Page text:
'Exceptional' Americans: Religion, Optimism and Political Belief


Republican presidential candidate Donald Trump pauses during his speech on the fourth day of the Republican National Convention in Cleveland. Win McNamee/Getty Images
Republican presidential candidate Donald Trump pauses during his speech on the fourth day of the Republican National Convention in Cleveland. Win McNamee/Getty Images

Donald Trump would reject accusations that he's running a negative presidential campaign. Even though many characterized his acceptance speech of the presidential nomination as "dark," he ended it with his usual remark, "We will make America great again."

"'Make America Great Again' — that's optimism!'" the Republican nominee told primary supporters in Florida back in February. "We're going to fix things up, we're going to make this country better than it's ever been before."

Whether you believe Trump can "fix" America, "Make America Great Again" brilliantly taps into a peculiar strain of American optimism mostly held by religious conservatives: The past was great, the present is awful, but the future will be amazing. 

America has always had an "exceptional" relationship with optimism. Alexis de Tocqueville, during his early 19th-century tour of a young United States, was among the first to marvel at Americans' singular optimism — a belief that both the individual and society can improve their circumstances with some hard work and faith in God.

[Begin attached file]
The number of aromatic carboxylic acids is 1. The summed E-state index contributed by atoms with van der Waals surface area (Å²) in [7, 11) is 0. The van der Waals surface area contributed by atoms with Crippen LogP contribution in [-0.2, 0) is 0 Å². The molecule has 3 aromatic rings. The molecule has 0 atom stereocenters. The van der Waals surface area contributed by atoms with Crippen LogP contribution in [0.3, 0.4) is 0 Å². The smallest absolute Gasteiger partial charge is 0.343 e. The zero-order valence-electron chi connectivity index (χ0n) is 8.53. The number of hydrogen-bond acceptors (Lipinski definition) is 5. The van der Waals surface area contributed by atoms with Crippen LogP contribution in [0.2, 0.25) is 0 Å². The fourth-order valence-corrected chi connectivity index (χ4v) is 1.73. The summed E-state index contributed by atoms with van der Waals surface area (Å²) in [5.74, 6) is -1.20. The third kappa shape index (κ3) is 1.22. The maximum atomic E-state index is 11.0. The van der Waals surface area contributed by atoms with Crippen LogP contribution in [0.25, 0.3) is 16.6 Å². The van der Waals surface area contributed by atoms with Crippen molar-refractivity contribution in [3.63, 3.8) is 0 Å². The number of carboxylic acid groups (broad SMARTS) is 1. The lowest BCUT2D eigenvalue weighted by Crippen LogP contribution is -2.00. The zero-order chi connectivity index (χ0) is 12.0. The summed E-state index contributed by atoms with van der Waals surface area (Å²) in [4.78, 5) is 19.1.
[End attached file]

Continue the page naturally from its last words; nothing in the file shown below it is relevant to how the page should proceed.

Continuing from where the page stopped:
Even today, two recent polls from the Pew Research Center confirm that American's remain "exceptional" in two major areas — their positive outlook and their religious belief — particularly when contrasted with other wealthy Western nations.

Of the U.S. citizens polled in Pew's Global Attitudes Survey, 54 percent said religion was "very important" in their lives. Compare that to Germany or France, where only 21 percent and 12 percent respectively said religion was a priority.

The same holds for optimism and positivity. The very first question asked in the Pew survey is "How would you describe your day today?" Interestingly, the poorest countries generated the most positive responses, like Uganda, where 47 percent of respondents reported a "particularly good" day. Wealthier countries were far more likely to describe their day as "typical," except, of course, for those "exceptional" Americans, where 41 percent said their day was going great.  

The Connection Between Religion and Optimism

If Americans are both exceptionally religious and exceptionally optimistic among wealthy nations, could there be a relationship between the two? Is there something about religious faith that makes believers happier and more positive? According to the experts, yes.

It's long been established by psychologists and social scientists that people with strong ties to a religious belief system and faith community are, on average, happier than non-believers and better equipped to cope with life's many hardships. David G. Myers of Hope College has researched and written extensively on happiness. In "Hope and Happiness", he cites a 1984 Gallup poll in which people with the highest faith commitment were twice as likely as non-believers to describe themselves as "very happy."